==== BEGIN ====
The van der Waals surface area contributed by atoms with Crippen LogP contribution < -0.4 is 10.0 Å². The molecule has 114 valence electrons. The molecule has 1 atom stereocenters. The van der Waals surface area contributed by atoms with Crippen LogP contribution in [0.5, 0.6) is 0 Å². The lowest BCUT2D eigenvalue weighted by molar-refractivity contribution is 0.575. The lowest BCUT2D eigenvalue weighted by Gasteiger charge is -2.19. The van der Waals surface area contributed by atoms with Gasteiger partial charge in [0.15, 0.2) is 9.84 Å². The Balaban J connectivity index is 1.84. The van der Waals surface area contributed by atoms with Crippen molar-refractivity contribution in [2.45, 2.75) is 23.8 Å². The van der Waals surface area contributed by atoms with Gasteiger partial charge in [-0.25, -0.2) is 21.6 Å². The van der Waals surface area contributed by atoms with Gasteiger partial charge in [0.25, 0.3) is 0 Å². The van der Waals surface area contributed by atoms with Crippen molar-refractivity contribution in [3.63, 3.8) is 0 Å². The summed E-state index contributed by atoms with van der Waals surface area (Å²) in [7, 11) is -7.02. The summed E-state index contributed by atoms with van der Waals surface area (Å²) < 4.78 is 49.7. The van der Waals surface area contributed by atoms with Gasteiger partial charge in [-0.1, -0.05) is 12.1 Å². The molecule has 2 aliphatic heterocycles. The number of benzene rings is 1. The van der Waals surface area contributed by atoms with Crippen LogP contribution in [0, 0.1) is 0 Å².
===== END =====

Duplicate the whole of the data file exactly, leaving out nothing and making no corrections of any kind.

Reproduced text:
The van der Waals surface area contributed by atoms with Crippen LogP contribution < -0.4 is 10.0 Å². The molecule has 114 valence electrons. The molecule has 1 atom stereocenters. The van der Waals surface area contributed by atoms with Crippen LogP contribution in [0.5, 0.6) is 0 Å². The lowest BCUT2D eigenvalue weighted by molar-refractivity contribution is 0.575. The lowest BCUT2D eigenvalue weighted by Gasteiger charge is -2.19. The van der Waals surface area contributed by atoms with Gasteiger partial charge in [0.15, 0.2) is 9.84 Å². The Balaban J connectivity index is 1.84. The van der Waals surface area contributed by atoms with Crippen molar-refractivity contribution in [2.45, 2.75) is 23.8 Å². The van der Waals surface area contributed by atoms with Gasteiger partial charge in [-0.25, -0.2) is 21.6 Å². The van der Waals surface area contributed by atoms with Gasteiger partial charge in [0.25, 0.3) is 0 Å². The van der Waals surface area contributed by atoms with Crippen molar-refractivity contribution in [3.63, 3.8) is 0 Å². The summed E-state index contributed by atoms with van der Waals surface area (Å²) in [7, 11) is -7.02. The summed E-state index contributed by atoms with van der Waals surface area (Å²) < 4.78 is 49.7. The van der Waals surface area contributed by atoms with Gasteiger partial charge in [-0.1, -0.05) is 12.1 Å². The molecule has 2 aliphatic heterocycles. The number of benzene rings is 1. The van der Waals surface area contributed by atoms with Crippen LogP contribution in [0, 0.1) is 0 Å².